Deploying advanced wayfinding technologies in transit agencies present communications, legal, institutional, and technical challenges

Review of wayfinding technologies and deployments within nine U.S. metropolitan areas

Date Posted

Traveler Information Systems and Wayfinding Technologies in Transit Systems: Summary of State-of-the-Practice and State-of-the-Art

Summary Information

Transportation related information technologies including those installed in vehicles, on personal mobile devices, or as part of the infrastructure—have grown significantly in the past several years, leading to increased consumer expectations for easily accessible and instantaneous traveler and wayfinding information. The purpose of this study is to provide an assessment of current and future transportation trends in the application of traveler information technologies as a means to expand transit agencies’ deployments of these tools. The final report features recommendations and lessons learned based on study of existing technologies and deployments as well as agency interviews nationwide.

This study conducted by the Volpe Center surveyed and analyzed wayfinding technologies in nine metropolitan areas: (1) San Francisco, California, (2) Portland, Oregon, (3) Seattle, Washington, (4) Chicago, Illinois, (5) Houston, Dallas, and Austin, Texas (6) Washington, D.C., (7) New York City (New York – New Jersey). Challenges in developing and deploying advanced wayfinding technologies transit agencies, local and state governments and third-party developers face fall into the categories of communication, institutional, technological, and legal. General lessons learned from research and site interviews represent common sense approaches to project implementation.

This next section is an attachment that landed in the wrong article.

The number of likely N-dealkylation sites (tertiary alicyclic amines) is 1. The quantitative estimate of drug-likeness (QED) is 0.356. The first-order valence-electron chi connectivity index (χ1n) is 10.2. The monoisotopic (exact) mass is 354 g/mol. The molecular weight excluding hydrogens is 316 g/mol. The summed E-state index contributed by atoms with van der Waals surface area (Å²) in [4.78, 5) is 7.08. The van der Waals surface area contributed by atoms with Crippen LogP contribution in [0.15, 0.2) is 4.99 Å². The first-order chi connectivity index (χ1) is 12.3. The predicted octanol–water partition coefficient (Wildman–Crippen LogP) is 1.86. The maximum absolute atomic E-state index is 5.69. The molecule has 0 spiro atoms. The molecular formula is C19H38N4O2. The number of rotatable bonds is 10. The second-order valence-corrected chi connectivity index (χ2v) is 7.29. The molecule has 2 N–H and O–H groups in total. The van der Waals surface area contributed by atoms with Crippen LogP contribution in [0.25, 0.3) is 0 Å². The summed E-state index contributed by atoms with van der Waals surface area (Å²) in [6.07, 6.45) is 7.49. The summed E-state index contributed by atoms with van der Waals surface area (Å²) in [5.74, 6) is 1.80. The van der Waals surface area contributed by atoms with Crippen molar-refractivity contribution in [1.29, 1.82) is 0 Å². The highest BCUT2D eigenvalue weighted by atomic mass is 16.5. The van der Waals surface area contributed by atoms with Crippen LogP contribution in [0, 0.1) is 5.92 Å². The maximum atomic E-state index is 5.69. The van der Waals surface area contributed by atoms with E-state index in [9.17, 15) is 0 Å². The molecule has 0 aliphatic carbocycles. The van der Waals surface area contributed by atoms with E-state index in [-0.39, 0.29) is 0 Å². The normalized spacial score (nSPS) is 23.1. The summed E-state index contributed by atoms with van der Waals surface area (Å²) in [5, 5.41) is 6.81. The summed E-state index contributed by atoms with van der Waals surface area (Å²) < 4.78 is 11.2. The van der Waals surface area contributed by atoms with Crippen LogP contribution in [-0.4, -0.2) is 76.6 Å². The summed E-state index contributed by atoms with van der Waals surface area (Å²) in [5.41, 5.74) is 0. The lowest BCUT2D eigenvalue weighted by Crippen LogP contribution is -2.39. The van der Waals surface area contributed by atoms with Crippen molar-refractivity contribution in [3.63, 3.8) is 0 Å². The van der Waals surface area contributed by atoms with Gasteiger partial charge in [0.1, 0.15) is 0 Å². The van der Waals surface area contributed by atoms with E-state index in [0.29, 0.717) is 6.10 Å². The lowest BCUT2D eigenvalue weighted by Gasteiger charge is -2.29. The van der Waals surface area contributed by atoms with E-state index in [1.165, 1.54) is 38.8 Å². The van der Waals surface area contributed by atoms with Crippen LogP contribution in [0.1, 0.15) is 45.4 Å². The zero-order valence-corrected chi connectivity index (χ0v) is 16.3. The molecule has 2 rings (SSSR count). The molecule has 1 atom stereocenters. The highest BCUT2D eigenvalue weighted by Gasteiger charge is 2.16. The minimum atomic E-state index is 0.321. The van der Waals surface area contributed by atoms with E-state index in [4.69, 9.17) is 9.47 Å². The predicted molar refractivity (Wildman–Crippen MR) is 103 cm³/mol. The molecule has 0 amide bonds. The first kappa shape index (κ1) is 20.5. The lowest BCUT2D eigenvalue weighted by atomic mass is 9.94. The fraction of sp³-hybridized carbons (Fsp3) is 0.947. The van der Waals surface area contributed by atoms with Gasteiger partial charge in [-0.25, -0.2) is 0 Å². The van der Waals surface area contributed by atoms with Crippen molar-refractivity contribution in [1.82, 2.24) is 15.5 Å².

Communication challenges:

  • Agencies need to clearly communicate with customers both the advantages and limitations of new systems.
  • Communication is important among agency departments because internal departments may have different goals and not communicate those goals to each other.
  • Regular customers want service disruption updates and expect quick service delay notification.
  • Some customers may be extremely tech-savvy while others may not have access or the ability to use advanced devices like smartphones, know your audience.
  • Communicate transparently with the public regarding implementation and actively work to avoid public discontent.
  • Better customer service information and interagency communication enhances the comprehensiveness and efficacy of emergency planning.
  • Evaluation is fundamental to gauge effectiveness. Understanding how customers use advanced wayfinding technologies is vital to achieve optimal effectiveness and plan future activities.

Legal challenges:

  • Some agencies electronically share data hoping to increase ridership and improve customer service. Others attempt to maintain tight ownership of their data, hoping it could generate revenue, though an agency’s right to ownership or control of data for financial gain has no legal precedent.
  • For maximum flexibility for future transit information products and service, transit agencies should seek to retain complete ownership of data. Vendors may specify ownership of proprietary algorithms or processing techniques.
  • Agencies were concerned automatic extraction programs would misinterpret or misrepresent information and the agency would be liable for incorrect information distributed by developers. Thus, many agencies now publish official feeds of information for developers, who must agree to terms of use to obtain data.
  • Many transit agencies share information with Google Transit to distribute information, agreeing to their Terms of Use agreement before participating. Similar expectations can be anticipated with other third-party services.
  • Agencies should develop requests for proposals (RFPs) and contracts with flexibility to keep up with technological advances and ensure they get exactly what they are expecting.
  • States or regional governments can play an important role in assisting transit providers to develop and deploy advanced wayfinding solutions.

Institutional challenges:

  • Providing arrival information on transit routes is often a low priority with respect to other, more pressing needs of a transit agency.
  • Many agencies must rely on outside vendors and consultants to develop advanced wayfinding applications due to lack of internal skill and/or capacity.
  • When planning deployment, agencies need to work closely with staff, ensuring they are supportive and will not sabotage.